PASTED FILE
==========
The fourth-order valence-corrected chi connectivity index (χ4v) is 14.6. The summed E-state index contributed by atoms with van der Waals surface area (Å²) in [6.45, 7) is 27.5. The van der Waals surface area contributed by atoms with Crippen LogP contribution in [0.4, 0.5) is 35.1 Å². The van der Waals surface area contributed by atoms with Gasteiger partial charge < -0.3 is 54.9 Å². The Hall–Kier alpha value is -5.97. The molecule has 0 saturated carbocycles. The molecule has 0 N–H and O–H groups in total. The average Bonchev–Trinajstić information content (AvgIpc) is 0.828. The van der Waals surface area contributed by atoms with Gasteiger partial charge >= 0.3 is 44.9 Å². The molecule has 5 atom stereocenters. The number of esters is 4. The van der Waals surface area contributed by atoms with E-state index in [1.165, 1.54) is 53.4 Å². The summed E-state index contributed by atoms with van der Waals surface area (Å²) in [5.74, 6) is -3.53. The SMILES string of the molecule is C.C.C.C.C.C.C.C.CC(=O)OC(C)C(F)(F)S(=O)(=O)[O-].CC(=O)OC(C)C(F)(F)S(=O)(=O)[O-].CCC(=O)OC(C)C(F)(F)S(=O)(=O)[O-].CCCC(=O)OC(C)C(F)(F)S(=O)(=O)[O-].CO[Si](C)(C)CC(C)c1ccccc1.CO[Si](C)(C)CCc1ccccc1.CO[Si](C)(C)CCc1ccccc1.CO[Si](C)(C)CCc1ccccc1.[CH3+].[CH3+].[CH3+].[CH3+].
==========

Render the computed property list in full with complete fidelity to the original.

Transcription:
The fourth-order valence-corrected chi connectivity index (χ4v) is 14.6. The summed E-state index contributed by atoms with van der Waals surface area (Å²) in [6.45, 7) is 27.5. The van der Waals surface area contributed by atoms with Crippen LogP contribution in [0.4, 0.5) is 35.1 Å². The van der Waals surface area contributed by atoms with Gasteiger partial charge < -0.3 is 54.9 Å². The Hall–Kier alpha value is -5.97. The molecule has 0 saturated carbocycles. The molecule has 0 N–H and O–H groups in total. The average Bonchev–Trinajstić information content (AvgIpc) is 0.828. The van der Waals surface area contributed by atoms with Gasteiger partial charge >= 0.3 is 44.9 Å². The molecule has 5 atom stereocenters. The number of esters is 4. The van der Waals surface area contributed by atoms with E-state index in [1.165, 1.54) is 53.4 Å². The summed E-state index contributed by atoms with van der Waals surface area (Å²) in [5.74, 6) is -3.53. The SMILES string of the molecule is C.C.C.C.C.C.C.C.CC(=O)OC(C)C(F)(F)S(=O)(=O)[O-].CC(=O)OC(C)C(F)(F)S(=O)(=O)[O-].CCC(=O)OC(C)C(F)(F)S(=O)(=O)[O-].CCCC(=O)OC(C)C(F)(F)S(=O)(=O)[O-].CO[Si](C)(C)CC(C)c1ccccc1.CO[Si](C)(C)CCc1ccccc1.CO[Si](C)(C)CCc1ccccc1.CO[Si](C)(C)CCc1ccccc1.[CH3+].[CH3+].[CH3+].[CH3+].